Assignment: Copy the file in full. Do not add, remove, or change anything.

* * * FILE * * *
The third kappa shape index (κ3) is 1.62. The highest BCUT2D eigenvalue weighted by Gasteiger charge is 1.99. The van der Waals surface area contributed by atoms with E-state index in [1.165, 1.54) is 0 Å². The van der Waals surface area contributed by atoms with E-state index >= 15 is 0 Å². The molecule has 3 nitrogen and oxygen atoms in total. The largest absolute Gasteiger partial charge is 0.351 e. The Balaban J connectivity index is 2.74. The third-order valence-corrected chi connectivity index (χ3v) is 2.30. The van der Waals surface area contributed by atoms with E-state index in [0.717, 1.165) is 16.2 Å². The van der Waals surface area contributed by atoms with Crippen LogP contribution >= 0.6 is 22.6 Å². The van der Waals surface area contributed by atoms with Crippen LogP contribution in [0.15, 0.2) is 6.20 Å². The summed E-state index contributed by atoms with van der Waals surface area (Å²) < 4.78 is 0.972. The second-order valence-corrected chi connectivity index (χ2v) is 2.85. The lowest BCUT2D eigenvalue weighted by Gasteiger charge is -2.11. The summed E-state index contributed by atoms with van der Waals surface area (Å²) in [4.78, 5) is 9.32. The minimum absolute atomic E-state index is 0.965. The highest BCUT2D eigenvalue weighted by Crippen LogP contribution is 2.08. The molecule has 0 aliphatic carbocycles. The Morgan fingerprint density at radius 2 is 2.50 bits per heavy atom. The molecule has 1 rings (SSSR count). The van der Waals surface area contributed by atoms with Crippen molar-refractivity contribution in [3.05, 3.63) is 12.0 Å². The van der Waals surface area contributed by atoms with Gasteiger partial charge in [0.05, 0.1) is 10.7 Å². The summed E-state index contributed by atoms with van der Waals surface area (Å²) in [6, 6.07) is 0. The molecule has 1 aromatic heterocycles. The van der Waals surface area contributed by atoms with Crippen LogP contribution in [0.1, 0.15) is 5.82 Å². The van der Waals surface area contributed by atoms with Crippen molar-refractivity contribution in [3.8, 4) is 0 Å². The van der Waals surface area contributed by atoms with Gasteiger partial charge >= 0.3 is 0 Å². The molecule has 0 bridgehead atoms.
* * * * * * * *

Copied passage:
The third kappa shape index (κ3) is 1.62. The highest BCUT2D eigenvalue weighted by Gasteiger charge is 1.99. The van der Waals surface area contributed by atoms with E-state index in [1.165, 1.54) is 0 Å². The van der Waals surface area contributed by atoms with E-state index >= 15 is 0 Å². The molecule has 3 nitrogen and oxygen atoms in total. The largest absolute Gasteiger partial charge is 0.351 e. The Balaban J connectivity index is 2.74. The third-order valence-corrected chi connectivity index (χ3v) is 2.30. The van der Waals surface area contributed by atoms with E-state index in [0.717, 1.165) is 16.2 Å². The van der Waals surface area contributed by atoms with Crippen LogP contribution >= 0.6 is 22.6 Å². The van der Waals surface area contributed by atoms with Crippen LogP contribution in [0.15, 0.2) is 6.20 Å². The summed E-state index contributed by atoms with van der Waals surface area (Å²) < 4.78 is 0.972. The second-order valence-corrected chi connectivity index (χ2v) is 2.85. The lowest BCUT2D eigenvalue weighted by Gasteiger charge is -2.11. The summed E-state index contributed by atoms with van der Waals surface area (Å²) in [4.78, 5) is 9.32. The minimum absolute atomic E-state index is 0.965. The highest BCUT2D eigenvalue weighted by Crippen LogP contribution is 2.08. The molecule has 0 aliphatic carbocycles. The Morgan fingerprint density at radius 2 is 2.50 bits per heavy atom. The molecule has 1 rings (SSSR count). The van der Waals surface area contributed by atoms with Crippen molar-refractivity contribution in [3.05, 3.63) is 12.0 Å². The van der Waals surface area contributed by atoms with Gasteiger partial charge in [0.05, 0.1) is 10.7 Å². The summed E-state index contributed by atoms with van der Waals surface area (Å²) in [6, 6.07) is 0. The molecule has 1 aromatic heterocycles. The van der Waals surface area contributed by atoms with Crippen LogP contribution in [0.1, 0.15) is 5.82 Å². The van der Waals surface area contributed by atoms with Crippen molar-refractivity contribution in [3.8, 4) is 0 Å². The van der Waals surface area contributed by atoms with Gasteiger partial charge >= 0.3 is 0 Å². The molecule has 0 bridgehead atoms.